For those with questions about auto insurance coverage for both yourselfand others, the following information covers the basics.
Insuring Against Damage to Others
Washington law requires that every driver of a registered vehicle have proof of the ability to respond to claims for damage to another arising from a collision. For personal injury or death caused by a collision, a person must be able to cover at least $25,000.00 per person per occurrence, and at least $50,000.00 for more than one person.
A person also must be able to cover at least $10,000.00 in property damage. There are some exceptions for qualified self-insured or bonded individuals. Most people can satisfy this requirement with a policy of liability insurance.
Besides being mandatory, a policy of insurance is the first line of defense to protect your own assets from a claim for damages. Is it enough protection? Probably not. It takes little more than a minor accident to run up property repair bills in excess of $10,000.00. Damages for personal injury, which can include ambulance bills, an emergency room visit, x-rays, prescription drugs, physical therapy, medical or chiropractic treatment, plus lost wages and damages for pain and suffering, can easily exceed the $25,000.00 statutory minimum coverage requirement.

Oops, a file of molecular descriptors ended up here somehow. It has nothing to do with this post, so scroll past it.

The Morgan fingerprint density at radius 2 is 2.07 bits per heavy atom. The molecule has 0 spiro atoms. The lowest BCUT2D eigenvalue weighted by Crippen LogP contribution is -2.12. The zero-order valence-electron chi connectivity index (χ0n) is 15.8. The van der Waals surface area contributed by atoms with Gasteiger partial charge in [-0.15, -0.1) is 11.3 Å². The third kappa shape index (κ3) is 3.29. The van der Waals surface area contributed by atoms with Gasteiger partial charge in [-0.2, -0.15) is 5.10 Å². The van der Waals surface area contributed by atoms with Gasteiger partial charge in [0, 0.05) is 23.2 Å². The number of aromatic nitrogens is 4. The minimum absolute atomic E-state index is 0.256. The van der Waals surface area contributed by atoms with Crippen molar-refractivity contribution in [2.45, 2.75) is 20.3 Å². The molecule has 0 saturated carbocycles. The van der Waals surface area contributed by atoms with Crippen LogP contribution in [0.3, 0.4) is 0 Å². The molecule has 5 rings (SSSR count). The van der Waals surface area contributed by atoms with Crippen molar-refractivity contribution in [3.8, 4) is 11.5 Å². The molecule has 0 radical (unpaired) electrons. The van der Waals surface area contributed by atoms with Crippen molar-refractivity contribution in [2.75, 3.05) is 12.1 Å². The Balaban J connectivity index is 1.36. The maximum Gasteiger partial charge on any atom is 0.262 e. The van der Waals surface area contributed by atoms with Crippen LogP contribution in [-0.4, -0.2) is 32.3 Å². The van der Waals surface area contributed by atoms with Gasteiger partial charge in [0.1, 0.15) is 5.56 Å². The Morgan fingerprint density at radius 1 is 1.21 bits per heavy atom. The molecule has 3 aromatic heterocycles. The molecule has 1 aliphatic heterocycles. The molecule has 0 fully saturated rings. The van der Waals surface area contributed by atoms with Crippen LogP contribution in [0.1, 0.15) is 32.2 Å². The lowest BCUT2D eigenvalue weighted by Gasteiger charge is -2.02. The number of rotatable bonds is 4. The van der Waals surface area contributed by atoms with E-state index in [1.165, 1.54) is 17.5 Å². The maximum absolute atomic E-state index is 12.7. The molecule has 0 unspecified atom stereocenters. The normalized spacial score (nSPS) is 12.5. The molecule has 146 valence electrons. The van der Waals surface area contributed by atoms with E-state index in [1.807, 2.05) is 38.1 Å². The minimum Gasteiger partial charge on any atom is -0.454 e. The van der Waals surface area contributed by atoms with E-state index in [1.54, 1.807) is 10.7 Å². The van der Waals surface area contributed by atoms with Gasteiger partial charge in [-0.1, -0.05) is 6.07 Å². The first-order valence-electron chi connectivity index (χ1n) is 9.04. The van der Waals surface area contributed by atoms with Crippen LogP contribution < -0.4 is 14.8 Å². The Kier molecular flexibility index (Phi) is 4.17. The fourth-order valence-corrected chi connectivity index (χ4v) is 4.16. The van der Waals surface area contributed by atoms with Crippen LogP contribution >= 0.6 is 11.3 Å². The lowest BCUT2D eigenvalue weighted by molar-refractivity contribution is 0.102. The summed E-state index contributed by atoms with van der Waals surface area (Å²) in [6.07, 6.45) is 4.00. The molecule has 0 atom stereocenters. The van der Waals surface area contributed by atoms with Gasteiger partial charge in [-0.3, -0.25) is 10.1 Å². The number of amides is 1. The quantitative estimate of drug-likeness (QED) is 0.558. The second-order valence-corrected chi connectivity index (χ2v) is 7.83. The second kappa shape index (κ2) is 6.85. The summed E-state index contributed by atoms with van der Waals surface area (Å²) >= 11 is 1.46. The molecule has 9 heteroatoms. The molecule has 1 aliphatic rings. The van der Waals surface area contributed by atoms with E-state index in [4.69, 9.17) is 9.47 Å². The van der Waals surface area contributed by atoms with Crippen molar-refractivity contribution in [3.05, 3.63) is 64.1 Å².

Insuring Against Your Own Damages
No law requires a driver to protect him or herself from damages as the result of an automobile collision, but such “first-party” coverage is available. If the at-fault driver is under-insured or uninsured, “UIM/UM” coverage is available as part of a policy of automobile insurance. With this coverage, your own insurance company will pay you the damages you would be entitled to from the at-fault driver.
You can also purchase injury protection — PIP coverage — so your own company pays your medical bills and lost wages as you incur them. This way, you do not have to wait to collect from the at-fault driver, even if he or she has sufficient automobile liability coverage in place.
Finally, many drivers purchase comprehensive collision insurance to cover damage to their own car caused by a hit-and-run, road hazards, and even damage caused by their own negligence.
More About Auto Insurance
For a more in-depth discussion of automobile insurance and what to do in case of a collision, the Washington State Association of Justice has published an online flip book that can be found at Trialnews.org.
Attorney at Law
Blado Kiger Bolan, Tacoma, Wash.